With Great Britain's referendum on its future in the European Union slated for late June, there is increasing talk regarding which corners of the UK's financial markets are vulnerable. That speculation carries over to U.S.-listed exchange-traded funds such as the Guggenheim CurrencyShares British (NYSE: FXB) and the iShares MSCI United Kingdom ETF (iShares Trust (NYSE: EWU)).
A “Brexit,” is widely believed to be pound negative, explaining why FXB is down 3.8 percent year-to-date, and is one of this year's worst-performing developed market currency ETFs.
Related Link: Here's How A Brexit Could Screw Up The Economy
Hedging Brexit Chatter Outcomes
Citigroup suggests several Brexit hedges, including overweighting energy names relative to financials. EWU allocates 21 percent of its weight to the financial services sector and nearly 13 percent to energy names. There is risk in overweighting European energy names, namely a murky dividend outlook for the UK's benchmark FTSE 100, which, though it has yet to, could eventually plague oil majors residing in EWU.
Other ETFs, such as the Deutsche X-trackers MSCI EAFE Hedged Equity ETF (DBX ETF Trust (NYSE: DBEF)), could benefit if Brexit comes to pass, particularly if sterling falters but UK equities firm up.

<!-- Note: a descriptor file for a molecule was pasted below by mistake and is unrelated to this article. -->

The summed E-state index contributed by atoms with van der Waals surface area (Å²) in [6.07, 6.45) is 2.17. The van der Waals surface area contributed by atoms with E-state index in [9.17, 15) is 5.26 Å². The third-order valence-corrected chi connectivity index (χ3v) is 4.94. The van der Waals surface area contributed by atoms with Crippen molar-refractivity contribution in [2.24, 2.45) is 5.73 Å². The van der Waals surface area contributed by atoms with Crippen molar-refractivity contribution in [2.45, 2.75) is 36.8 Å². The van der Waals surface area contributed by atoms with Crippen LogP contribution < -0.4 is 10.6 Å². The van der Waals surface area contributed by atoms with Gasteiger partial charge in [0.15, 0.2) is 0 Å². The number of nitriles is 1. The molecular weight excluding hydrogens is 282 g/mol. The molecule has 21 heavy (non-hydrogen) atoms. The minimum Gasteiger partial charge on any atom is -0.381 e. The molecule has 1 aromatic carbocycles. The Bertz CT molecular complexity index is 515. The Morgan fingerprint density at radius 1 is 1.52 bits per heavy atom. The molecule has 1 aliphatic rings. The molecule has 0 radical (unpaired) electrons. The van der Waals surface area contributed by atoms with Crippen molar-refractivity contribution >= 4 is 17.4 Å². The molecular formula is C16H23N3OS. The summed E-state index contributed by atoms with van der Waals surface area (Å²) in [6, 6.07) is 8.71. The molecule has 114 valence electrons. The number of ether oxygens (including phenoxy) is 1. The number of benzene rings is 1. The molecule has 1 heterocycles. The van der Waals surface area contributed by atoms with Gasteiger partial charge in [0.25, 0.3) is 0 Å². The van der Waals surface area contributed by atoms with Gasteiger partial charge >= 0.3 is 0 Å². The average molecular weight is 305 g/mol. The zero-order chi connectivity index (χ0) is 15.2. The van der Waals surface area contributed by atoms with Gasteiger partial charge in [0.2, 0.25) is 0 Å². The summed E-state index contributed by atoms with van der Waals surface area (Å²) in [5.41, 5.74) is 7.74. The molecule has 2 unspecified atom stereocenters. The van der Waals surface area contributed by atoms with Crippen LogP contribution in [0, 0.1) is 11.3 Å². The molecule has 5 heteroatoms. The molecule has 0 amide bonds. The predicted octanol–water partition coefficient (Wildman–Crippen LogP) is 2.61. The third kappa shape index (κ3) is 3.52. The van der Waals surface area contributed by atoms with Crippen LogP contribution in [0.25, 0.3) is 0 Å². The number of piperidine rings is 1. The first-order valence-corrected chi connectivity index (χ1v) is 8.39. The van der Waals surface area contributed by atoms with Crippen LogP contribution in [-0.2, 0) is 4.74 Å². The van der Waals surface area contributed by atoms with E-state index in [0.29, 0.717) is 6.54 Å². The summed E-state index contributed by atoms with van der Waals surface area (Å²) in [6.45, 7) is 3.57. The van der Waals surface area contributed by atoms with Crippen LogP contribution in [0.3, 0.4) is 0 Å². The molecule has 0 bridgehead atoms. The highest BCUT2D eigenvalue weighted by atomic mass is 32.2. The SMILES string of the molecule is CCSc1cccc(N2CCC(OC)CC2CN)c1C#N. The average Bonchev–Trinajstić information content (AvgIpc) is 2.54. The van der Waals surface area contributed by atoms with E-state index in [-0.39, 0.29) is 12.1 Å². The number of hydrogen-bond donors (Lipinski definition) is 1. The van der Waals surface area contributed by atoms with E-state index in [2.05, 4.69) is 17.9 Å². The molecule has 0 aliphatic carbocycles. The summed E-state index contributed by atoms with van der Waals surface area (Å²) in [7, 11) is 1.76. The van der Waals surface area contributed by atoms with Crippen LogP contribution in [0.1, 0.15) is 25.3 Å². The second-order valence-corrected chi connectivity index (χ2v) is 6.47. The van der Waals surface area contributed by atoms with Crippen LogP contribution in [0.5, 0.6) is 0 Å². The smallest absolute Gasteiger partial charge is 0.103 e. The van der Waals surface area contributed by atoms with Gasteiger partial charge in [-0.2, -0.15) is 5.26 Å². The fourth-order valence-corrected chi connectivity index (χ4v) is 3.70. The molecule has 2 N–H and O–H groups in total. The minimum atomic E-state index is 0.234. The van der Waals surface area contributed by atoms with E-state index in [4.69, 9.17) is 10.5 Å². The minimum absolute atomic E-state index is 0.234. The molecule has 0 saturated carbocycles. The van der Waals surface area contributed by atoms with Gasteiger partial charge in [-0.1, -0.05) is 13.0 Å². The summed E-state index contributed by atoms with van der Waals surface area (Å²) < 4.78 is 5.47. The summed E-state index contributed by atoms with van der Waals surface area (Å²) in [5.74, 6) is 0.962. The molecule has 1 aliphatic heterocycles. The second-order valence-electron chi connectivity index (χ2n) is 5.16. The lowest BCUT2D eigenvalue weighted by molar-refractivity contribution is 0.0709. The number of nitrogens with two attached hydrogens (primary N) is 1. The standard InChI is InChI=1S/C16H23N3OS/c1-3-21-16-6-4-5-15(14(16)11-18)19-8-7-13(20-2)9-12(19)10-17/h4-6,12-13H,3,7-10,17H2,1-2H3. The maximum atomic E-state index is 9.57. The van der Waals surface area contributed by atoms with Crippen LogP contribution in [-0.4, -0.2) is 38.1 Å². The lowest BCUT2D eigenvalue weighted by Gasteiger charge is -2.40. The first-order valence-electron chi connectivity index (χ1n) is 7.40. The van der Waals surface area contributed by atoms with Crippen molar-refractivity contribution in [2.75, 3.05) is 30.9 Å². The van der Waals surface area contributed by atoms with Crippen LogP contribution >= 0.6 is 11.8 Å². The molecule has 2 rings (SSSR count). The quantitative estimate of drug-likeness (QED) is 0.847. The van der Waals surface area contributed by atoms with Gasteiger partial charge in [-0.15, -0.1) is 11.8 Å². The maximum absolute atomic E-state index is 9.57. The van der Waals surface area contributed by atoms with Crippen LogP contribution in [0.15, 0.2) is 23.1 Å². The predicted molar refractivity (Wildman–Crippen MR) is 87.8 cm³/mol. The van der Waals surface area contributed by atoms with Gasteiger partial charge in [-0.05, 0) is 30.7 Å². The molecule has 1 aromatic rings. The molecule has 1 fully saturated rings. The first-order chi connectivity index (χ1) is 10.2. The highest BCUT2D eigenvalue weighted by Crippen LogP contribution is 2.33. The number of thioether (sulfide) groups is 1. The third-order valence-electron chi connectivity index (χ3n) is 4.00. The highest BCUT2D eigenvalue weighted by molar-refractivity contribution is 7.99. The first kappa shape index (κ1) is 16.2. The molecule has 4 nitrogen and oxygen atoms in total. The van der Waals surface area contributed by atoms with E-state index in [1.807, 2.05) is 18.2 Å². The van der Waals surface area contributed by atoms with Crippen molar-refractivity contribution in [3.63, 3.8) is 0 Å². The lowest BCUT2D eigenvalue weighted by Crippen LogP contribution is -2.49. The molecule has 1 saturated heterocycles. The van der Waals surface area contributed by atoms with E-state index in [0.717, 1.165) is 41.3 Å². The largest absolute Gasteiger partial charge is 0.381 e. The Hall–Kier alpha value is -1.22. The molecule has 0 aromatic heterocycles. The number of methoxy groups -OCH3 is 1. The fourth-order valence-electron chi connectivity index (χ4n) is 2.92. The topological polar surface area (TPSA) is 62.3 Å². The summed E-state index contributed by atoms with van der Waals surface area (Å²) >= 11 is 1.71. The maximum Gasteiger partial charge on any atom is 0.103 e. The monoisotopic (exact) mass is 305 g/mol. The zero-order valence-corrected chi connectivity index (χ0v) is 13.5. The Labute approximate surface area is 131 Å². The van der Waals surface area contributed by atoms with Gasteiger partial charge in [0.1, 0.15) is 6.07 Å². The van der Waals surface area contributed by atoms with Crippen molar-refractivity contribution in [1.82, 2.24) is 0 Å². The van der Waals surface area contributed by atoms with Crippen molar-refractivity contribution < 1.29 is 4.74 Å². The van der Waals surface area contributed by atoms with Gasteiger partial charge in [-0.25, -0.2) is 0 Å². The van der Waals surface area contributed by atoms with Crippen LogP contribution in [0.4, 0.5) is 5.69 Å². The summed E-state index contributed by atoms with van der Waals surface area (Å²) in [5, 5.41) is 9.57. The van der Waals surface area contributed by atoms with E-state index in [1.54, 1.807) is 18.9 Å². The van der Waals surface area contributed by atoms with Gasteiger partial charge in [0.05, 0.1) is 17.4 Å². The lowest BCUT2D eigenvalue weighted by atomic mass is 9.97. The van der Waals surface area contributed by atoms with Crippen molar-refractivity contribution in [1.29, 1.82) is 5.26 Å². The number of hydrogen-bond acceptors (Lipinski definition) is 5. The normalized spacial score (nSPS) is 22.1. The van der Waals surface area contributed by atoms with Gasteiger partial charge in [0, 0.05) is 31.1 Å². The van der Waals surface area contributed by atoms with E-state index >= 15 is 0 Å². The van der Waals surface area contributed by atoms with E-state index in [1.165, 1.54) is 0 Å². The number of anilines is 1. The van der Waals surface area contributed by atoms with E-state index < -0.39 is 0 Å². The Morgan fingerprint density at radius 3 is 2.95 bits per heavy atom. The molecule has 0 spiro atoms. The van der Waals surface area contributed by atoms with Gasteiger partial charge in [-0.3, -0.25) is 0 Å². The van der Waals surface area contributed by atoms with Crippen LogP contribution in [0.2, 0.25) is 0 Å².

“According to a YouGov poll conducted last week, a roughly equal percentage of respondents in the U.K. intend to vote to leave the European Union (EU) as intend to vote to remain; one quarter of them don't know or will not vote in the June referendum. In anticipation of a possible 'Brexit', the British pound weakened relative to the U.S. dollar in February,” said S&P Capital IQ in a note out Thursday.
Why DBEF Deserves A Second Look
At almost 19.6 percent, the U.K. is DBEF's second-largest country weight behind Japan.
"Within consumer staples, large multinationals such as Unilever (UL) and Diageo (DEO) can benefit as a weaker pound generates higher profits. For example, Unilever recorded strong revenue growth of 10 percent in 2015, boosted by a positive currency impact of 6 percent. However, S&P Global Market Intelligence analyst Julien Jarmoszko notes that U.K. supermarkets such as Tesco could be hurt by higher food costs as the pound weakens that they are unable to pass along price increases to customers amid high competition,” said S&P Capital IQ.
DBEF allocates over 12 percent of its weight to staples stocks, several of which are British names. The ETF is down 5.6 percent year-to-date, but up 2.8 percent over the past month.
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